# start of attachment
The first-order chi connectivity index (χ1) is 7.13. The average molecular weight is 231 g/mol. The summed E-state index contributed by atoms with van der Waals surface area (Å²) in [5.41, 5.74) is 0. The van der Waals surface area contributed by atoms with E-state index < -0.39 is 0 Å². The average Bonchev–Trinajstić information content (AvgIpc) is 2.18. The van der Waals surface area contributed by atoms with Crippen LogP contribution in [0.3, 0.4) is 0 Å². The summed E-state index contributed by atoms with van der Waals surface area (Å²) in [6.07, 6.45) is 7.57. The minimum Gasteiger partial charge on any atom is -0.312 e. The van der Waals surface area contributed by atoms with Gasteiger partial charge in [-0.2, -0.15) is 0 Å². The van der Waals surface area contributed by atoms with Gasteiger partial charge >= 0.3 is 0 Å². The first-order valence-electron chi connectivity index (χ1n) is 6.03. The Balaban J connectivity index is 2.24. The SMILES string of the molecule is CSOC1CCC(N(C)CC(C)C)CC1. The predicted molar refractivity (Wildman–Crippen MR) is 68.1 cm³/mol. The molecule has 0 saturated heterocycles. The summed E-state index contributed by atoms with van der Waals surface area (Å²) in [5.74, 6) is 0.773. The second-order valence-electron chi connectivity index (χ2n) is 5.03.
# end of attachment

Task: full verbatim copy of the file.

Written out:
The first-order chi connectivity index (χ1) is 7.13. The average molecular weight is 231 g/mol. The summed E-state index contributed by atoms with van der Waals surface area (Å²) in [5.41, 5.74) is 0. The van der Waals surface area contributed by atoms with E-state index < -0.39 is 0 Å². The average Bonchev–Trinajstić information content (AvgIpc) is 2.18. The van der Waals surface area contributed by atoms with Crippen LogP contribution in [0.3, 0.4) is 0 Å². The summed E-state index contributed by atoms with van der Waals surface area (Å²) in [6.07, 6.45) is 7.57. The minimum Gasteiger partial charge on any atom is -0.312 e. The van der Waals surface area contributed by atoms with Gasteiger partial charge in [-0.2, -0.15) is 0 Å². The van der Waals surface area contributed by atoms with Gasteiger partial charge >= 0.3 is 0 Å². The first-order valence-electron chi connectivity index (χ1n) is 6.03. The Balaban J connectivity index is 2.24. The SMILES string of the molecule is CSOC1CCC(N(C)CC(C)C)CC1. The predicted molar refractivity (Wildman–Crippen MR) is 68.1 cm³/mol. The molecule has 0 saturated heterocycles. The summed E-state index contributed by atoms with van der Waals surface area (Å²) in [5.74, 6) is 0.773. The second-order valence-electron chi connectivity index (χ2n) is 5.03.